The note at the gas station would make me drive away with a very violent twitch, myself. Exsessive? My brain won't even let my fingers type that way without having to really think about it. Even exessive makes more sense than exsessive.

Also, in college, in my reporting class, the professor made us take a spelling quiz every Monday, and we would grade it as a group, then whatever words people keep missing would just show up the next week, and the next and the next, until we could all spell it correctly. I must say that as good as I was, I could not for the life of me spell exhilarating, or paraphernalia. To this day, I have to look these words up to be sure I spelled them right, which I did here, and I got them right on the first try... for the first time ever. WOW.

Anyway, point is, if you can't spell, you have to work harder. And let's face it, nowadays, it's just not that hard!

russ carr
4.8.10 @ 3:50p

Painful in so many ways.

reem al-omari
4.8.10 @ 5:20p


joe procopio
4.9.10 @ 7:59a


I'm sorry. I had to. Although maybe it'll open up another vein of discussion.

tim lockwood
4.11.10 @ 7:39a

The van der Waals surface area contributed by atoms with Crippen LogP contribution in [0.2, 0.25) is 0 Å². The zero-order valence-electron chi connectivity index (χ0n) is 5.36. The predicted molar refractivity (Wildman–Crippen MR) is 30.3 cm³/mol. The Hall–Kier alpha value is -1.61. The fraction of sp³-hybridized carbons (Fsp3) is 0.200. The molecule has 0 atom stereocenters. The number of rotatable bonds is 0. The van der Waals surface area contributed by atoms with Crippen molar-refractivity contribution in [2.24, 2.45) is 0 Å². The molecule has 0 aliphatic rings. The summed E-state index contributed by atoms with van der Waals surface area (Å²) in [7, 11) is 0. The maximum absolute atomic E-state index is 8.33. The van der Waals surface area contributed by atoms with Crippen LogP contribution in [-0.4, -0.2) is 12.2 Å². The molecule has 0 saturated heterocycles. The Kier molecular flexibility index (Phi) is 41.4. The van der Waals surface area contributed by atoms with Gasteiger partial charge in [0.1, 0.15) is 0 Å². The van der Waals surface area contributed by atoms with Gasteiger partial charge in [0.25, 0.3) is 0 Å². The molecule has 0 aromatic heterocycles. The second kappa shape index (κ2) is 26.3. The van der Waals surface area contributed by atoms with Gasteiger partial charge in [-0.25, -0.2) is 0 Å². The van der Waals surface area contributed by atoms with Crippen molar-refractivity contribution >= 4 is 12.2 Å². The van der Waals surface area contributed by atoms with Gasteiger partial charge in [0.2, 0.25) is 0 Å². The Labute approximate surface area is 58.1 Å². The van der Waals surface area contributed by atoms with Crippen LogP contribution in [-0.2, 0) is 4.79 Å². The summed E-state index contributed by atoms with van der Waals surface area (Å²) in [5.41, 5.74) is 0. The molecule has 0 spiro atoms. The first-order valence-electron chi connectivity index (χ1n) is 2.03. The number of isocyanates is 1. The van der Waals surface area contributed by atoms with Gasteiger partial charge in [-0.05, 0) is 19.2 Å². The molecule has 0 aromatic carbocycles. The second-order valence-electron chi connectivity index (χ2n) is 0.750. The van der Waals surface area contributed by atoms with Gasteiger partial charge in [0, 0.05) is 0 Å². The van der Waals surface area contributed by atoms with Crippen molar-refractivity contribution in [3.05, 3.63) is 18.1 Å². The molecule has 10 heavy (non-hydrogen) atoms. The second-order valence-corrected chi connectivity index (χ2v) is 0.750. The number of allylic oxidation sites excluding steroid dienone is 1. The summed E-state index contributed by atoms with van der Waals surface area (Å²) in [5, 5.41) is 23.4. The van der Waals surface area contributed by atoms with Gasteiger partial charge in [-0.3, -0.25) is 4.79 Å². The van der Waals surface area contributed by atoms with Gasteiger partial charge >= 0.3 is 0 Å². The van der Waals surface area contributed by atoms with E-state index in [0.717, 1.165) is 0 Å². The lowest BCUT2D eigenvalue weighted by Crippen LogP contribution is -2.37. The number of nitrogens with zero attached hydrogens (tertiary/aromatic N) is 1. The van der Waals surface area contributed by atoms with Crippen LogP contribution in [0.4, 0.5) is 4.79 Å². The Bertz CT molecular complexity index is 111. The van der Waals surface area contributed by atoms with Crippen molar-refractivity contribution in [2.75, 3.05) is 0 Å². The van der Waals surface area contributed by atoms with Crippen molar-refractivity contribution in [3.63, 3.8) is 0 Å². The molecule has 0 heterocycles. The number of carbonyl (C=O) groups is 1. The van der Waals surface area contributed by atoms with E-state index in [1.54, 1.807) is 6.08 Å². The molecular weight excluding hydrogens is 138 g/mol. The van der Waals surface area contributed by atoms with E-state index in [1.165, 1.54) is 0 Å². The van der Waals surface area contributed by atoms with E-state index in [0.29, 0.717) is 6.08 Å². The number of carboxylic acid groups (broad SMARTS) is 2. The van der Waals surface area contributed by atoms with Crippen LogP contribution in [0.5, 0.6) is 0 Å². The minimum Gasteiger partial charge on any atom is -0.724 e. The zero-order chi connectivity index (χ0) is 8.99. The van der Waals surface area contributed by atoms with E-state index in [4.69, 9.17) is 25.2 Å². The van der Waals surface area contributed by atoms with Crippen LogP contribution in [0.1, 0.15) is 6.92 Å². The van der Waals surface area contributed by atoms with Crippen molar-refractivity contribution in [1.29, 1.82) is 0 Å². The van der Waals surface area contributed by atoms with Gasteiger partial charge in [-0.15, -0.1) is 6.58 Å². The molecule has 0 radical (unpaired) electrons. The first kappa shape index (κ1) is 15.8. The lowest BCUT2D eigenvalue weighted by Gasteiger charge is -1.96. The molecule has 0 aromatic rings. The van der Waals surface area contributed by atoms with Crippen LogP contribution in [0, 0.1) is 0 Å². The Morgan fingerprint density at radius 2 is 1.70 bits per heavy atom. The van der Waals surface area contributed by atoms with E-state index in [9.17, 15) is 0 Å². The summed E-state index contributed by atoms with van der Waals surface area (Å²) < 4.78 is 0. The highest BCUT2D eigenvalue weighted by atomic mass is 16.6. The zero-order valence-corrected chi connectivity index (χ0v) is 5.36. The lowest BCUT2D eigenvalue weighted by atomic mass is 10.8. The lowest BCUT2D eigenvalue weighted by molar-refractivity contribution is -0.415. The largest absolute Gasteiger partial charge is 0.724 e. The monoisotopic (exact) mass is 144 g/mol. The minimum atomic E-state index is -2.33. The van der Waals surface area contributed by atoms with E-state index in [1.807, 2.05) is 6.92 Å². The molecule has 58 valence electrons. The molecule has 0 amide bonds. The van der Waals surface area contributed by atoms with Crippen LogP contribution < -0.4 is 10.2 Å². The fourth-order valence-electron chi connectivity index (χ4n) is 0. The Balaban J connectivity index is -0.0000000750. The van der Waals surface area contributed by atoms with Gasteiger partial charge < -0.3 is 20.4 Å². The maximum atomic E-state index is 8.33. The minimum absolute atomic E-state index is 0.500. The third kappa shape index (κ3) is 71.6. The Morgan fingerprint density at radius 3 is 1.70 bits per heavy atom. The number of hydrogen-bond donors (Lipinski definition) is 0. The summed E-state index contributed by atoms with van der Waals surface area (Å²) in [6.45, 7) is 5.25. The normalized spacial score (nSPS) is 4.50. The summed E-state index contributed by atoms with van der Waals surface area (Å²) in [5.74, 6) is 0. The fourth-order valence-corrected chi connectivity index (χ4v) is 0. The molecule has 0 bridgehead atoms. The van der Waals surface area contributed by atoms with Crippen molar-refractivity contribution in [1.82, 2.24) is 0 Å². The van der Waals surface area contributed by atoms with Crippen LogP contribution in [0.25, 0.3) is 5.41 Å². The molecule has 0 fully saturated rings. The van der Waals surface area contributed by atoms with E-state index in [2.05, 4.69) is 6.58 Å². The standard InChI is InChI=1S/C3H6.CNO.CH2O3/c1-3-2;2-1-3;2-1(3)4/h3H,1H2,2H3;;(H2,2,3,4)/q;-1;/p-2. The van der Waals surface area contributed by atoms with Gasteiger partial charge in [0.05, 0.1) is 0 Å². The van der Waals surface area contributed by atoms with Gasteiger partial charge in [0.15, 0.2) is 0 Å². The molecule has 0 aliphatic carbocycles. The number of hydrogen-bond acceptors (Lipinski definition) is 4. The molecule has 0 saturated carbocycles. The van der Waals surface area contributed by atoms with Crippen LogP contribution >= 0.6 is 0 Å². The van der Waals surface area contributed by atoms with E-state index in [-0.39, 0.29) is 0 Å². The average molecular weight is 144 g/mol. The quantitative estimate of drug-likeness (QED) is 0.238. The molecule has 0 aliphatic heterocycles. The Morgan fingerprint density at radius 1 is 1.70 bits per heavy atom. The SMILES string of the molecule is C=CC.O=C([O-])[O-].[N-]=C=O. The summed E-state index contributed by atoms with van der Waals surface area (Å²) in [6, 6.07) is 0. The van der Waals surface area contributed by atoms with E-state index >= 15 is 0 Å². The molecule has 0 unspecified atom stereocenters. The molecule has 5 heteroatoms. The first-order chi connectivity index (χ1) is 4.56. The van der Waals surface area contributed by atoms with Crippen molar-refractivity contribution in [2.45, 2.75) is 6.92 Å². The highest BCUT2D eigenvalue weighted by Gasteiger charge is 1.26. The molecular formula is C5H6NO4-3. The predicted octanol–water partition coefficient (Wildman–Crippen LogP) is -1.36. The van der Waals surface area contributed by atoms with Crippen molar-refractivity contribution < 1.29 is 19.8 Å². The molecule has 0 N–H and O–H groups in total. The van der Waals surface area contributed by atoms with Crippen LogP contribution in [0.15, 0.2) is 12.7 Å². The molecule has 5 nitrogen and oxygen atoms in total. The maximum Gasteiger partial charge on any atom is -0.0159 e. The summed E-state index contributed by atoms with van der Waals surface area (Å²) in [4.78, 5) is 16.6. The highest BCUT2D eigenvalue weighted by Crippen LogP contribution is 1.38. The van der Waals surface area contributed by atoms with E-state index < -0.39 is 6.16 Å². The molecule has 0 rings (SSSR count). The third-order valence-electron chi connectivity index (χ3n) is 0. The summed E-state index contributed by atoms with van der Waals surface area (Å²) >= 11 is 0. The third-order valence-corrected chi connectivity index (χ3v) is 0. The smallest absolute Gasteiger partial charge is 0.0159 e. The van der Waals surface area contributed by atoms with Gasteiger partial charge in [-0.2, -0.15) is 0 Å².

I actually entered the spelling bees, starting in fourth grade. I was Kentucky Education Association champion in 1977 and 1978. In the Scripps-Howard contests (the ones that could have sent me to the big bee in DC), I placed fourth statewide in 1977, and second statewide in 1978. Ask me how bitter I was at the time about the crap-ass pronouncer we had in '78 who led to my loss; go on, ask me.

I've loosened up considerably over the years. These days, I'm quite a bit more tolerant of typographical errors than I am of usage errors. For example, if someone means to type the word change but instead types chnage, it's usually not a big deal to me. But let someone use the word their when it should have been there, my little grammar-troll head starts spinning in circles and spitting pea soup like the girl in The Exorcist.

reem al-omari
4.11.10 @ 12:58p

That's a very impressive background with spelling you've got there! I'm kind of the same about errors. I can spot typing errors, because I make them myself, although I usually correct them in emails and other things that other people will see, but it's understandable. Usage, on the other hand, makes my skin crawl, as do spelling errors that can't be typos, because the letters used are not close together, and the typist had to go out of their way to make the typo. That irks me to no end.